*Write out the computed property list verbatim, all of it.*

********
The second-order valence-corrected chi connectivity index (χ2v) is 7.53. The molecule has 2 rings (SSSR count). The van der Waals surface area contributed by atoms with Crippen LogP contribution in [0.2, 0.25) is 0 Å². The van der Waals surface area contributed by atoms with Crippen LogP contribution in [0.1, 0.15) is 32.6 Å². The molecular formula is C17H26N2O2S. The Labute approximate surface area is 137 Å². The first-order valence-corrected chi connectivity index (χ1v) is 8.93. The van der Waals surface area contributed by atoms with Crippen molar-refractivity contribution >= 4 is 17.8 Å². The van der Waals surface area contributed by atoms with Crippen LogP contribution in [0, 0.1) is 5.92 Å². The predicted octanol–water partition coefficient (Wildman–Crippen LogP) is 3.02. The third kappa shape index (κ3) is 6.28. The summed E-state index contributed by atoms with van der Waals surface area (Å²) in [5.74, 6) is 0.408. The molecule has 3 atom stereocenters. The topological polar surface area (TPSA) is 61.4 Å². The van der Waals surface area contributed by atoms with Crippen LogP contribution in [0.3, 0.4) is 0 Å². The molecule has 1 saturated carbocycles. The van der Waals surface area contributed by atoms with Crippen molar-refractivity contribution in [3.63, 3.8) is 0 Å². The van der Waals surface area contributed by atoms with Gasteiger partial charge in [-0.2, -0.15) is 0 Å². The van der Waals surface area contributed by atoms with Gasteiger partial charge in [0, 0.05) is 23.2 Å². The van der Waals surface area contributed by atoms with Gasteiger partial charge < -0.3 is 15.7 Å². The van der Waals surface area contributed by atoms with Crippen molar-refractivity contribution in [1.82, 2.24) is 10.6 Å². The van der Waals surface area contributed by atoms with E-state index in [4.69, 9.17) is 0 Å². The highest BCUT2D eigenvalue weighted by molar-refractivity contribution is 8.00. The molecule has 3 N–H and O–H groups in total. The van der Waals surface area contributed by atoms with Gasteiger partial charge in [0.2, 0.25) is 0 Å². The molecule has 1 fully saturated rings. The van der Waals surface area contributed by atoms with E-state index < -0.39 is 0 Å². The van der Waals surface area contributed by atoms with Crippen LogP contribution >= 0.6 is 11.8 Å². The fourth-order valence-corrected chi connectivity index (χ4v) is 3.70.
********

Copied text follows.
The second-order valence-corrected chi connectivity index (χ2v) is 7.53. The molecule has 2 rings (SSSR count). The van der Waals surface area contributed by atoms with Crippen LogP contribution in [0.2, 0.25) is 0 Å². The van der Waals surface area contributed by atoms with Crippen LogP contribution in [0.1, 0.15) is 32.6 Å². The molecular formula is C17H26N2O2S. The Labute approximate surface area is 137 Å². The first-order valence-corrected chi connectivity index (χ1v) is 8.93. The van der Waals surface area contributed by atoms with Crippen molar-refractivity contribution >= 4 is 17.8 Å². The van der Waals surface area contributed by atoms with Crippen LogP contribution in [0, 0.1) is 5.92 Å². The predicted octanol–water partition coefficient (Wildman–Crippen LogP) is 3.02. The third kappa shape index (κ3) is 6.28. The summed E-state index contributed by atoms with van der Waals surface area (Å²) in [5.74, 6) is 0.408. The molecule has 3 atom stereocenters. The topological polar surface area (TPSA) is 61.4 Å². The van der Waals surface area contributed by atoms with Crippen LogP contribution in [0.3, 0.4) is 0 Å². The molecule has 1 saturated carbocycles. The van der Waals surface area contributed by atoms with Crippen molar-refractivity contribution in [3.63, 3.8) is 0 Å². The van der Waals surface area contributed by atoms with Gasteiger partial charge in [-0.2, -0.15) is 0 Å². The van der Waals surface area contributed by atoms with Gasteiger partial charge in [0, 0.05) is 23.2 Å². The van der Waals surface area contributed by atoms with Gasteiger partial charge < -0.3 is 15.7 Å². The van der Waals surface area contributed by atoms with Crippen molar-refractivity contribution in [1.82, 2.24) is 10.6 Å². The van der Waals surface area contributed by atoms with E-state index in [4.69, 9.17) is 0 Å². The highest BCUT2D eigenvalue weighted by molar-refractivity contribution is 8.00. The molecule has 3 N–H and O–H groups in total. The van der Waals surface area contributed by atoms with Gasteiger partial charge in [0.2, 0.25) is 0 Å². The molecule has 1 fully saturated rings. The van der Waals surface area contributed by atoms with E-state index < -0.39 is 0 Å². The van der Waals surface area contributed by atoms with Crippen LogP contribution >= 0.6 is 11.8 Å². The fourth-order valence-corrected chi connectivity index (χ4v) is 3.70.